Perhaps the best way to go is in removing the license fee and making the BBC a commercial organisation that competes a little more fairly with its competition. Then we can simply pay for the things we enjoy and not pay for all the other stuff we’re not interested in?

  69. mad max says:

    Why should someone on a minimum wage, in a dingy flat not be able to watch F1 cause they can’t afford a SKY subscription?

    Oh wait they can watch BBC 4 instead cause no one else watches it.

  70. F1_Dave says:

    remember though that f1 also puts a lot back into the british economy.

    since most f1 teams are based in the uk it also provides thousands of jobs to uk workers.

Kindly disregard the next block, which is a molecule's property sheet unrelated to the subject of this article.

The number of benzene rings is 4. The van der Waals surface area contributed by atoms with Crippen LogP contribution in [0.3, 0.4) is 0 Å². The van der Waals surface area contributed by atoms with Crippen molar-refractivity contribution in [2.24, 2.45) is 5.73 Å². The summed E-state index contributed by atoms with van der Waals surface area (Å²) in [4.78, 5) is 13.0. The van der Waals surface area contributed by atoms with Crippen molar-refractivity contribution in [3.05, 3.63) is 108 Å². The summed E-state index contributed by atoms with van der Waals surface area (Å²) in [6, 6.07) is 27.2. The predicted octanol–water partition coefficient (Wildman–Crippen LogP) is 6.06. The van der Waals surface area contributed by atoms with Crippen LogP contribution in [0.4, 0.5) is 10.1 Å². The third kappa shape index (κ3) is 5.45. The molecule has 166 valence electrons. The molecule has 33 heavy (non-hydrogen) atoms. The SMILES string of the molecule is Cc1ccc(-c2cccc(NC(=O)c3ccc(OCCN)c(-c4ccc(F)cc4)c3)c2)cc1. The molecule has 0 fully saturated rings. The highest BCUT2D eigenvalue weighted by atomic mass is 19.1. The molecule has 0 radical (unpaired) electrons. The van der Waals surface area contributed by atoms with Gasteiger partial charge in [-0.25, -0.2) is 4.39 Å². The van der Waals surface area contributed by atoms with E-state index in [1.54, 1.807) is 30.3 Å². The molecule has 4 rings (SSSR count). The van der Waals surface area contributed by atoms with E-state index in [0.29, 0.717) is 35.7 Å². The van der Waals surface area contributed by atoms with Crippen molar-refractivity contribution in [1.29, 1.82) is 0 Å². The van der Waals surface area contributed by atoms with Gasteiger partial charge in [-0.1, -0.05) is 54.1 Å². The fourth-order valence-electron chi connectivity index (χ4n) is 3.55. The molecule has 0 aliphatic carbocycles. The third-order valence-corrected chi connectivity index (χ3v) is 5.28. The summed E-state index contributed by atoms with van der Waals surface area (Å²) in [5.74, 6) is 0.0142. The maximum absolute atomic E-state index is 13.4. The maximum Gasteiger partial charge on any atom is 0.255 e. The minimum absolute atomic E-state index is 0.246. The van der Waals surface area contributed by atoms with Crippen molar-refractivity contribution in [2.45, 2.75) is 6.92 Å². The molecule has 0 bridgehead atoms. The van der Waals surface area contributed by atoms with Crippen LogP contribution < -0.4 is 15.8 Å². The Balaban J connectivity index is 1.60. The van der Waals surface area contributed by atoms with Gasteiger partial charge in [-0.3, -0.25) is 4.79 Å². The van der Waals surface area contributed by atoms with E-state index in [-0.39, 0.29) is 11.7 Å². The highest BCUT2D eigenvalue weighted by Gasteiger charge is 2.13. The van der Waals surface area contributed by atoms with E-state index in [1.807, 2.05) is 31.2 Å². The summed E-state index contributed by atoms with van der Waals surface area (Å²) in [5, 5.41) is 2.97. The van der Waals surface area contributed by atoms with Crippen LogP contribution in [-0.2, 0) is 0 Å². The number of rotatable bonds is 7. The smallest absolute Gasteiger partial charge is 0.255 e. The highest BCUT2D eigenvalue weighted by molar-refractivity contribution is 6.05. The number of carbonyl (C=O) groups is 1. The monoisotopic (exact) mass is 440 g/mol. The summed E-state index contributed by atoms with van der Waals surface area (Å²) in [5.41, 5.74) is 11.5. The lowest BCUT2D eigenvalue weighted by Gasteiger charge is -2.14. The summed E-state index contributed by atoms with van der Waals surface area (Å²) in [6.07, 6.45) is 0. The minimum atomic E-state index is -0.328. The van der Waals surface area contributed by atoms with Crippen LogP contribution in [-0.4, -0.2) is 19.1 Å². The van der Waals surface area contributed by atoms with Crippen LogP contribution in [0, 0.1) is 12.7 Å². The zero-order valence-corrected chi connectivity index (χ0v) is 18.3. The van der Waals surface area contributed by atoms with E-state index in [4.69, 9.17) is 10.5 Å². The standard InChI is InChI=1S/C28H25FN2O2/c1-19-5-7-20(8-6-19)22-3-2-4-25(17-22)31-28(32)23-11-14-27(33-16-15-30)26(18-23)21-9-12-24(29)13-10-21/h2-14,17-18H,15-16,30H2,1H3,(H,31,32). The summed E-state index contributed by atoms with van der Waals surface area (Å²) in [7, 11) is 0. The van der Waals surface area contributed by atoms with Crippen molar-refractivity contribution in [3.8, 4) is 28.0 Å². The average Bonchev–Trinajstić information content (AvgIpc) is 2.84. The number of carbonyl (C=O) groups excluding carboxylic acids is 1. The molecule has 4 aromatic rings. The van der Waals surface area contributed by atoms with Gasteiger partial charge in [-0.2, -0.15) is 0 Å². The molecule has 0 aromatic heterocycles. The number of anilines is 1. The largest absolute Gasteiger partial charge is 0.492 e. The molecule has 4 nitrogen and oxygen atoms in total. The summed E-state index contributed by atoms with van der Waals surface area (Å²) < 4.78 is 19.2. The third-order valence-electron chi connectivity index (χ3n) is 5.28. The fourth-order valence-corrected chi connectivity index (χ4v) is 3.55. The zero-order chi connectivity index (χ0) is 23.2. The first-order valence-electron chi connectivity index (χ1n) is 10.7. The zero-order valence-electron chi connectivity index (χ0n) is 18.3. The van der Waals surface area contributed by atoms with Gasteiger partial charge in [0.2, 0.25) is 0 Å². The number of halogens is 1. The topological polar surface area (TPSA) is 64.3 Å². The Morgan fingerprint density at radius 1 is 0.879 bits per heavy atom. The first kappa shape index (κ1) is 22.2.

71. terryshep says:

    Why do we have – today – tennis on both BBC1 and 2? While I am not living in a dingy flat – yet – I do pay the licence and my wife would like some entertainment on an afternoon. As matters stand, there is no alternative to tennis, channels Three & Four don’t show up until 7pm.

    Of course, we could be driven away to ITV and its various canned American offerings….

  72. Tom Johnson says:

    This:

    Also let’s remember who the source is for this story, they’ve got their sums wrong too. The BBC need an F1 contract almost as much as F1 needs a BBC deal. I expect an extension to the present deal to be in place within a year. As you say the BBC isn’t exactly spoiled for choice when it comes to significant sports contracts as for all this talk of BBC4 and the World service, well, that way lies subscription TV and TV execs definitely don’t want that.

  73. Nevsky says: